Firewall Considerations

Description

Architecturally, an Aspera server runs one SSH server on a configurable TCP port (22 by default, but often customers use port 33001). The firewall on the server side must allow this one TCP port to reach the Aspera server. 

No servers are listening on UDP ports. When a transfer is initiated by an Aspera client, the client opens an SSH session to the SSH server on the designated TCP port and negotiates the UDP port over which the data will travel. By default, Aspera clients and servers are configured to use UDP port 33001.

After the session initiation step, both the client and the server will send and receive UDP traffic on the negotiated port. To allow the UDP session to start, the firewall on the Aspera server side must allow port UDP 33001 to reach the Aspera server.

Concurrent Transfer Considerations

On Unix Aspera servers with multiple concurrent clients, concurrent transfers will share the same UDP port.

On Windows Aspera servers with multiple concurrent clients, the operating system does not allow Aspera's fasp protocol to reuse the same UDP port for multiple connections. Therefore, the firewall on the server side must allow a range of UDP ports, for example 33001 through 33100, to reach the Aspera server. Incoming client connections will automatically increment to use the next available port in the range.

In case of BSD OS (like Isilon OneFS) for Aspera servers that have multiple concurrent clients utilizing two or more user accounts, the OS does not allow the Aspera fasp protocol to reuse the same UDP port. Conversely, one UDP port can be opened if only one account is being used for transfers. Thus, if you have multiple concurrent clients utilizing multiple user accounts and your Aspera server runs on Isilon OneFS, then you must allow inbound connections on a range of UDP ports, where the range of ports is equal to the maximum number of concurrent fasp transfers expected. These UDP ports should be opened incrementally from the base port, which is UDP/33001, by default. For example, to allow 10 concurrent fasp transfers that are using two or more user accounts, allow inbound traffic from UDP/33001 to UDP/33010.

In the case of point to point deployments of Aspera products, the end-points accepting incoming connections act as servers, and therefore must configure their firewalls to allow TCP port 22 and UDP port 33001 to access the Aspera machine (both TCP and UDP ports being configurable).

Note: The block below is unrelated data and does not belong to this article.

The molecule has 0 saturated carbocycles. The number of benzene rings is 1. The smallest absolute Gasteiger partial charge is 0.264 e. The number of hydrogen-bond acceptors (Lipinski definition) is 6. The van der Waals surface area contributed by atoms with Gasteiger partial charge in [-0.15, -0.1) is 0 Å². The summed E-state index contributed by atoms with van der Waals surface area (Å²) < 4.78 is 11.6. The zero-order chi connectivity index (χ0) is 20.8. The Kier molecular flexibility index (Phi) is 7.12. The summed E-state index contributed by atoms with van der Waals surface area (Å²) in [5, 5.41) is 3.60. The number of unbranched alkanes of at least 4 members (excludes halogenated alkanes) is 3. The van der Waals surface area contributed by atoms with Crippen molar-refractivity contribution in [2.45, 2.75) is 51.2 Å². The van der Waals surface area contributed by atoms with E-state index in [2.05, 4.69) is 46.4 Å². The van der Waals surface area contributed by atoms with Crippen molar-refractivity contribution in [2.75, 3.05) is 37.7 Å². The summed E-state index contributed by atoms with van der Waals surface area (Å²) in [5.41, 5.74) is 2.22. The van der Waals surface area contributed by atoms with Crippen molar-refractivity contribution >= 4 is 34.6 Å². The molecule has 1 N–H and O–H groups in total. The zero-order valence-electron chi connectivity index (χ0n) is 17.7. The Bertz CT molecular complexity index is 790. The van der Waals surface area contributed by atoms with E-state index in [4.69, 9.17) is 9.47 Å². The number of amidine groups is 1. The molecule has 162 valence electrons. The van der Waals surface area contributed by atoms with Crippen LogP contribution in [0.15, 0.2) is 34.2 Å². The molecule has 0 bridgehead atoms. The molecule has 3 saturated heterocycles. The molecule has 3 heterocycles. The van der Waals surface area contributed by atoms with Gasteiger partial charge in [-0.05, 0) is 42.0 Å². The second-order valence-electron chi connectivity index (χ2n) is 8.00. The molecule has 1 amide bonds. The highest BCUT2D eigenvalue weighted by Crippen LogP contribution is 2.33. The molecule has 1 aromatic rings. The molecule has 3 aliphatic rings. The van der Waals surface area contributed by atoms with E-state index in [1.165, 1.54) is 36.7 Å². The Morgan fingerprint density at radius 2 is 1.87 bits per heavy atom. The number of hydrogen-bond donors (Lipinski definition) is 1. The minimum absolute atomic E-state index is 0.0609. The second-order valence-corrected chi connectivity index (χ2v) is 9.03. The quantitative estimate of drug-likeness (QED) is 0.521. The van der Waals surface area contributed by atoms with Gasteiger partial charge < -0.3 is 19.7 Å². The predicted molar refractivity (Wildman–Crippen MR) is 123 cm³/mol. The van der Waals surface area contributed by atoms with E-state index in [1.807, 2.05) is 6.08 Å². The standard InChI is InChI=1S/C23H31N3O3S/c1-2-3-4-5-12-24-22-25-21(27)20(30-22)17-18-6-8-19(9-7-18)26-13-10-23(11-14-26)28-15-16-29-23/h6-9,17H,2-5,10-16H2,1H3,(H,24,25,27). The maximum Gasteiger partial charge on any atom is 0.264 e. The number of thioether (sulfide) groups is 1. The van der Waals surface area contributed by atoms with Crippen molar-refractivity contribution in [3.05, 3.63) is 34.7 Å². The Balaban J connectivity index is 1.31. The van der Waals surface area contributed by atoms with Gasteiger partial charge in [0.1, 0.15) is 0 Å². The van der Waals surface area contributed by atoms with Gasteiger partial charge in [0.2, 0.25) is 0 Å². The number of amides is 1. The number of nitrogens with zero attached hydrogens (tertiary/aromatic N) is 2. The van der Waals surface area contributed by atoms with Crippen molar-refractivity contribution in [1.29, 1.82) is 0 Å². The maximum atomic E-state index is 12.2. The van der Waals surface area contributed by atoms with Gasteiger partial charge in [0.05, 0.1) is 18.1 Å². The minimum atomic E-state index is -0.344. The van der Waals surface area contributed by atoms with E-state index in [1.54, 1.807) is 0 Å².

Firewall Configuration Summary 

Aspera transfers use one TCP port for session initialization and control, and one UDP port for data transfer. The TCP port is usually either 22 (default port for SSH) or 33001, and the UDP port is by default 33001.

Client / Server installations

Server side firewall

  • Allow inbound connections to the server on the TCP port
  • Allow inbound connections to the server on the UDP port
    For Windows servers only, allow a range of ports large enough to cover the number of potential concurrent clients, for example 33001 through 33020, for 20 concurrent. This is needed because Windows doesn't allow UDP port sharing.
  • Allow outbound connections from the server on the TCP port
  • Allow outbound connections from the server on the UDP port (or range of ports for Windows servers).

Client side firewall

Typical: Consumer and business firewalls allow direct outbound connections from client computers on TCP and UDP. There is no configuration required for Aspera transfers in this case.

Special: In the case of corporate firewalls disallowing direct outbound connections, typically using proxy servers for web browsing:

  • Allow outbound connections from the Aspera client on the TCP port.
  • Allow outbound connections from the Aspera client on the UDP port.

Example: Point to Point installation

Consider two Aspera computers: A and B. A initiates the transfer (we call A client) and B accepts an incoming connection (we call B server). The client and server designations are given by the computer initiating the Aspera transfers, regardless of the direction of the transfer (upload or download).

A's firewall

Typical: Consumer and business firewalls allow direct outbound connections from client computers on TCP and UDP. There is no configuration required for Aspera transfers in this case.

Special: In the case of corporate firewalls disallowing direct outbound connections, typically using proxy servers for web browsing:

  • Allow outbound connections to B on the TCP port.
  • Allow outbound connections to B on the UDP port.
  • Allow either:
    • inbound UDP traffic responding to the outbound UDP (this is default on most firewalls)
      or
    • inbound UDP traffic on port 33001 (on non-standard firewall configurations)

B's firewall

  • Allow inbound connections from A on the TCP port.
  • Allow inbound and outbound UDP connections to B on the UDP port.

For A and B to act as both client and servers, you would need A and B's firewalls to:

  • Allow outbound connections to the peer on the TCP port
  • Allow inbound connections from the peer on the TCP port
  • Allow inbound and outbound UDP connections to the peer on the UDP port.
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1 Comments

  • Avatar
    Welinda Isidro

    This information is very  helpful to me. Thanks for sharing.

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